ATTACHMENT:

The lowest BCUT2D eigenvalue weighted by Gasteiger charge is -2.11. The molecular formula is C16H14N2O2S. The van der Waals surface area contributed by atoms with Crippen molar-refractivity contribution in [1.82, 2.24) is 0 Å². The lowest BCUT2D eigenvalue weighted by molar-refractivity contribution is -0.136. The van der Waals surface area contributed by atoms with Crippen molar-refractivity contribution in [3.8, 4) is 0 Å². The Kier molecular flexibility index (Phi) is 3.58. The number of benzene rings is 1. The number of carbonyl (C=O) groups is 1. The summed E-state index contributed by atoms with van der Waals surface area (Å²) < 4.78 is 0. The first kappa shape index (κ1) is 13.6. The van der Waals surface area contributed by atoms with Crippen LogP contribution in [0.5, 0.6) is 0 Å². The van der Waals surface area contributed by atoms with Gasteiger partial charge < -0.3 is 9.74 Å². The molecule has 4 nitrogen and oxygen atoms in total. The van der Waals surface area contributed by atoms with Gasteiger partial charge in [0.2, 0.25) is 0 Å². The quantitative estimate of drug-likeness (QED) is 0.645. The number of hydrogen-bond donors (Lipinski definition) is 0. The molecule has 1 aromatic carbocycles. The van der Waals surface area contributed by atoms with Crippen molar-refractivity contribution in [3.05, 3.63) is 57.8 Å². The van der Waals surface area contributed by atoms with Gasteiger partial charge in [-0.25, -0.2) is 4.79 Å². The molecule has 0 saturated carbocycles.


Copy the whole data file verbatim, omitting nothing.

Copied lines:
The lowest BCUT2D eigenvalue weighted by Gasteiger charge is -2.11. The molecular formula is C16H14N2O2S. The van der Waals surface area contributed by atoms with Crippen molar-refractivity contribution in [1.82, 2.24) is 0 Å². The lowest BCUT2D eigenvalue weighted by molar-refractivity contribution is -0.136. The van der Waals surface area contributed by atoms with Crippen molar-refractivity contribution in [3.8, 4) is 0 Å². The Kier molecular flexibility index (Phi) is 3.58. The number of benzene rings is 1. The number of carbonyl (C=O) groups is 1. The summed E-state index contributed by atoms with van der Waals surface area (Å²) < 4.78 is 0. The first kappa shape index (κ1) is 13.6. The van der Waals surface area contributed by atoms with Crippen LogP contribution in [0.5, 0.6) is 0 Å². The van der Waals surface area contributed by atoms with Gasteiger partial charge < -0.3 is 9.74 Å². The molecule has 4 nitrogen and oxygen atoms in total. The van der Waals surface area contributed by atoms with Gasteiger partial charge in [0.2, 0.25) is 0 Å². The quantitative estimate of drug-likeness (QED) is 0.645. The number of hydrogen-bond donors (Lipinski definition) is 0. The molecule has 1 aromatic carbocycles. The van der Waals surface area contributed by atoms with Crippen molar-refractivity contribution in [3.05, 3.63) is 57.8 Å². The van der Waals surface area contributed by atoms with Gasteiger partial charge in [-0.25, -0.2) is 4.79 Å². The molecule has 0 saturated carbocycles.